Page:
Beyond this economic dimension, Kadyrov is also playing in Russia’s palatial politics. Kadyrov has—for a long time—been unpopular among Moscow’s elites and other federal politicians. There have been rumors of them wanting him deposed for years. Putin has allegedly kept Kadyrov under his wing because he sees the Chechen warlord as the safest way to maintain stability. Now, by committing to Putin’s war, Kadyrov once again demonstrates his worth, gaining additional leverage in the process. This leverage is enhanced further by the fact that Putin’s close allies appear to have been tepid about the invasion; Kadyrov showed himself to be enthusiastic.
Finally, there is a military dimension to Kadyrov’s calculations. Veterans of the Chechen wars—that gave Chechens their international martial reputation—are growing old. The median age in Chechnya is just under 30 years, so aside from low-intensity fighting in Syria, the kadyrovtsy have seen intense combat only since the end of the high intensity phase of the Chechen insurgency in the 2000s. Entering the war in Ukraine renews the fighting skills of Kadyrov’s praetorian guard. Indeed, there are reports that the Russian armed forces have deployed the kadyrovtsy in areas where they work as a ruthless, unconstrained spear-tip, ready to shoot civilians when Russian troops are not.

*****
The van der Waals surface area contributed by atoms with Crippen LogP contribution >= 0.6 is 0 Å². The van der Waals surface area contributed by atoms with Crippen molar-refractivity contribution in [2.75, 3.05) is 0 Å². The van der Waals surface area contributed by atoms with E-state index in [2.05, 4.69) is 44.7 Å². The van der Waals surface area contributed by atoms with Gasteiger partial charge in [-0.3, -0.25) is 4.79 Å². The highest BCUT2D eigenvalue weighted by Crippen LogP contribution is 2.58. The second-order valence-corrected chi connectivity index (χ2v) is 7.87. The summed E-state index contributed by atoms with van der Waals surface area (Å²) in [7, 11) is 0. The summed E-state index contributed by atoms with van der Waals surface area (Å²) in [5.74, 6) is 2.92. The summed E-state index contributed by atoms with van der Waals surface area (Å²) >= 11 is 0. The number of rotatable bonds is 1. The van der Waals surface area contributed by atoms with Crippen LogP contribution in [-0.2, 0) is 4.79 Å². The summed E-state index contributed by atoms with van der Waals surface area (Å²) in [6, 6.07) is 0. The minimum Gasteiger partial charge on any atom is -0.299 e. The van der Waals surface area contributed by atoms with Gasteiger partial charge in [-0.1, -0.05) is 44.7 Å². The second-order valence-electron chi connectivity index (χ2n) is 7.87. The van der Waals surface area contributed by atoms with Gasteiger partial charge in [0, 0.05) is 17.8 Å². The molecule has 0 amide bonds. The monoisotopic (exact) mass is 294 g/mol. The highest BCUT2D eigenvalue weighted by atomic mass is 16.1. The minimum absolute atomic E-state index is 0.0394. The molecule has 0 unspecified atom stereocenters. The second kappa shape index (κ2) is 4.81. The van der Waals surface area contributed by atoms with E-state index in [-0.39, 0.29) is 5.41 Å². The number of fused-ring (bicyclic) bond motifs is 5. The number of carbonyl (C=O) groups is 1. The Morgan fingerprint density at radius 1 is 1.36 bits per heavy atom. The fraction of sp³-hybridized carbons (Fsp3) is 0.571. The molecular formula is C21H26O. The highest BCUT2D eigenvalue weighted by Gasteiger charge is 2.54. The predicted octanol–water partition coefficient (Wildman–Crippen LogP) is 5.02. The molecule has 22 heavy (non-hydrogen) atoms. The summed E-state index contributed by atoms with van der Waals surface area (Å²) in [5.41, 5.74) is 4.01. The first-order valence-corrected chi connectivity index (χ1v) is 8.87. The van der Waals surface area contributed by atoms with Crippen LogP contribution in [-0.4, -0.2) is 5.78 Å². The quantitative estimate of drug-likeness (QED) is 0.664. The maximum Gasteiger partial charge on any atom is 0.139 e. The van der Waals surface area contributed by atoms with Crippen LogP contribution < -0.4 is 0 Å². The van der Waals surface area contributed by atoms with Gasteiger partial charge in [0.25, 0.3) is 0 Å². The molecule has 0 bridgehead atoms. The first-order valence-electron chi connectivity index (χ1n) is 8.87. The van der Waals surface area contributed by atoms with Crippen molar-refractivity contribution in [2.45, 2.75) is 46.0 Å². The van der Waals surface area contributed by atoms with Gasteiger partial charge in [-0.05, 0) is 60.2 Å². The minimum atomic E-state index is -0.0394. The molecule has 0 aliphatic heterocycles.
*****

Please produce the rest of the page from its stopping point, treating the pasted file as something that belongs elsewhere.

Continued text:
Kadyrov is also pursuing goals concerning Ukraine. The Chechen ruler has been dogged for years by a revitalized, Ukraine-based diaspora resistance to his rule. In particular, two battalions fought against Russia’s invasion of Ukraine since 2014, the Sheikh Mansur battalion and the Dzhokar Dudayev battalion. These two volunteer formations have attracted many long-time opponents to Kadyrov’s rule, even some fighters loyal to the former Chechen Republic of Ichkeria. So, the Chechen ruler is seeking to defeat them in Ukraine. Early evidence suggests that Chechen deployments in Ukraine correspond to where some from these battalions operate, namely, in Kyiv, but also in other locations.
Kadyrov is also known to have a personal feud against Ukrainian President Volodymyr Zelenskyy. Kadyrov has repeatedly asked him to apologize for posting a 2014 video showing the Chechen ruler crying. This feud may be driving some decisions on the ground. Reports have surfaced that Kadyrov’s men have been behind some of the recent assassination attempts against the Ukrainian leader. Participating in Zelenskyy’s deposition would allow Kadyrov to end the feud.